Ms. Espinosa died on April 27, 2014. (D.I. 262) On May 22, 2014, the Espinosa Trust provided proof of Espinosa's death to Penn Mutual. (D.I. 268) Penn Mutual responded by requesting permission from the Court to deposit the proceeds of the Espinosa policy (approximately $7,000,000) into the Court's registry. (D.I. 263) Penn Mutual seeks to have the Court hold on to these funds until the conclusion of this case, at which time the Court will have determined whether the Espinosa policy is void or voidable or, alternatively, enforceable, which will be decisive in demonstrating to whom the deposited funds should be paid or returned. Penn Mutual does not wish to pay the policy proceeds to the Espinosa Trust during

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the pendency of these proceedings because Penn Mutual believes it has asserted meritorious claims that will result in a declaration that it need never pay these proceeds to the Espinosa Trust; Penn Mutual is concerned that, in the meantime, if it pays the funds to the Espinosa Trust these funds will not be recoverable even after Penn Mutual prevails in this litigation. (D.I. 263 at 2) Penn Mutual anticipates " that the Trust would disperse any proceeds to the investors who acquired the beneficial interest in the Trust shortly after the issuance of the Espinosa Policy. The Trust therefore would be unable to disgorge the policy proceeds at the conclusion of this litigation." ( Id.)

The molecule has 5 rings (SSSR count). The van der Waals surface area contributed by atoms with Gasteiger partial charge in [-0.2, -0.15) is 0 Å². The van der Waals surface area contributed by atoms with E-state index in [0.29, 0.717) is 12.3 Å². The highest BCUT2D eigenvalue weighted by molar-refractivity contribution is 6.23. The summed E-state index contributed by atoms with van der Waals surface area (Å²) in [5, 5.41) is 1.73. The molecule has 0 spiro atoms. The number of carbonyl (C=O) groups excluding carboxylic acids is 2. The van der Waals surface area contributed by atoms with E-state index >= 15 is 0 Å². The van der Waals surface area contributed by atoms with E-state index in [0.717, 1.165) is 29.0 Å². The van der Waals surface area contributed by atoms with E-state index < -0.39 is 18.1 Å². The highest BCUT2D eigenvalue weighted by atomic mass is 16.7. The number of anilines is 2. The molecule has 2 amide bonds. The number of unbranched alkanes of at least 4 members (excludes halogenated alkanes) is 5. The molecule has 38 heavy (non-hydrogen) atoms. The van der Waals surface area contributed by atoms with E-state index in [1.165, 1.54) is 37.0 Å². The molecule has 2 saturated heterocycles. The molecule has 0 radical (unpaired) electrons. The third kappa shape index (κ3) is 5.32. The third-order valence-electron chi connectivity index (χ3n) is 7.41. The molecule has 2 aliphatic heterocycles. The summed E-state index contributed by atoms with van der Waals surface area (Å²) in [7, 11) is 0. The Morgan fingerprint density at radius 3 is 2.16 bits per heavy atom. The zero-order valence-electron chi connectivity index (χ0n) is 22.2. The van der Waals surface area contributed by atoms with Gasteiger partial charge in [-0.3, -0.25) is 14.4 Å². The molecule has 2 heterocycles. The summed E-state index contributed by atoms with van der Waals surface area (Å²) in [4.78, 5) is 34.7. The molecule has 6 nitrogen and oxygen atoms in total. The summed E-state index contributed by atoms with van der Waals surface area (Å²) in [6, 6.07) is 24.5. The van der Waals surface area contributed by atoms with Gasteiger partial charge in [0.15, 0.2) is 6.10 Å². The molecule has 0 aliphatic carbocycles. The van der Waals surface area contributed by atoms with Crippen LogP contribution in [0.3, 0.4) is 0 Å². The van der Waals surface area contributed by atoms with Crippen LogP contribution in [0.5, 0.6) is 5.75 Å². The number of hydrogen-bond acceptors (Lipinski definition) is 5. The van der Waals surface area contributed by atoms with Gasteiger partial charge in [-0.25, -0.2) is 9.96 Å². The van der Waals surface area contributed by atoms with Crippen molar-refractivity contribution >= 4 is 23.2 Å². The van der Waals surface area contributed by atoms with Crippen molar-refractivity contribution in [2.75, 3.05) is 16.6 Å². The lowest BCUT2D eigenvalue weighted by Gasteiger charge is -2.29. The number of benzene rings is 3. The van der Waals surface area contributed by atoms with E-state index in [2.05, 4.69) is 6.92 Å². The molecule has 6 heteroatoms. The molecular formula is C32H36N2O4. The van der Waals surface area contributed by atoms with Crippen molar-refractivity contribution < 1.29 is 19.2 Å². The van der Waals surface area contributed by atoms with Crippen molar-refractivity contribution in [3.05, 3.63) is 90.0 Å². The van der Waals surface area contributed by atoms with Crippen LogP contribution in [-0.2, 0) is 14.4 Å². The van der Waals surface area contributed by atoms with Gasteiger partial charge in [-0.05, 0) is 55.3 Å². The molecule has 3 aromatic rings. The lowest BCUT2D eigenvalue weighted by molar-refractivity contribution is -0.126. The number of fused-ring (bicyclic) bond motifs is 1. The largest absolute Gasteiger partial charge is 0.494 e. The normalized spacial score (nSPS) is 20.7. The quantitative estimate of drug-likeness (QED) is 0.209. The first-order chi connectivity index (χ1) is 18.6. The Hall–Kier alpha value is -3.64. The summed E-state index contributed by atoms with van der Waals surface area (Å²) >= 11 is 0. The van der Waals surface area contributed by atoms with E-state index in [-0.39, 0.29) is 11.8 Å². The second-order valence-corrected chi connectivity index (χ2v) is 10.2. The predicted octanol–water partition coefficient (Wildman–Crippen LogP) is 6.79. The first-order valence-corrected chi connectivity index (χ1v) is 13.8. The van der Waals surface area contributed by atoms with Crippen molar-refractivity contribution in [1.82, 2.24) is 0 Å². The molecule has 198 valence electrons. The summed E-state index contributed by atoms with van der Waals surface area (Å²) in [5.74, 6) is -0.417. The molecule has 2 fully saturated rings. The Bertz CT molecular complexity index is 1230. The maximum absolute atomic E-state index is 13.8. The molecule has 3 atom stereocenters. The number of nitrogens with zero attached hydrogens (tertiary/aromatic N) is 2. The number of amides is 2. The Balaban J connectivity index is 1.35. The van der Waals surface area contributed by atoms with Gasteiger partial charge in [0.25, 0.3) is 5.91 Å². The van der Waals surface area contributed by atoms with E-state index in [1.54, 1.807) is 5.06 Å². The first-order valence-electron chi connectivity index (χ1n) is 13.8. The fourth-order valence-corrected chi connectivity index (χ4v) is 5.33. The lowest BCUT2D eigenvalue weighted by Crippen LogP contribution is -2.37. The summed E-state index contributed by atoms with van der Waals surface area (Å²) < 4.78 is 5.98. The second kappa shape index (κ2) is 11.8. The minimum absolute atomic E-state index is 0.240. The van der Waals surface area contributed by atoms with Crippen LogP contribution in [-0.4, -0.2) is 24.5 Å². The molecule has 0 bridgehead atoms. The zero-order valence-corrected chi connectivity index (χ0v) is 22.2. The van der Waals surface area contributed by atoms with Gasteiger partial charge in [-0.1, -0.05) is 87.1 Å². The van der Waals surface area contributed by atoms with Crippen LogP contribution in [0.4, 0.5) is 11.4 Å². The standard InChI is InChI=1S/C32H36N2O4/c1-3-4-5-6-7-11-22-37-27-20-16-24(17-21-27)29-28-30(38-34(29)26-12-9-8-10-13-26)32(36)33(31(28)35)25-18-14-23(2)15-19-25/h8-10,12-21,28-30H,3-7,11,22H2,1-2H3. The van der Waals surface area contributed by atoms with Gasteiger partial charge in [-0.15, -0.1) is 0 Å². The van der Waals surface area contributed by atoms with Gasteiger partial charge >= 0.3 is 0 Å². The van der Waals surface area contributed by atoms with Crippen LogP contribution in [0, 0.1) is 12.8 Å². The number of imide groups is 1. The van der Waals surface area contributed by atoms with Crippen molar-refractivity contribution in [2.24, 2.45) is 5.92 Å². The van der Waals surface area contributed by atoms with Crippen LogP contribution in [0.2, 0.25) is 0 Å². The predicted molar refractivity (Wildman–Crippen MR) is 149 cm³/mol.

Pursuant to Federal Rule of Civil Procedure 67:

If any part of the relief sought is a money judgment or the disposition of a sum of money or some other deliverable thing, a party -- on notice to every other party and by leave of court -- may deposit with the court all or part of the money or thing, whether or not that party claims any of it.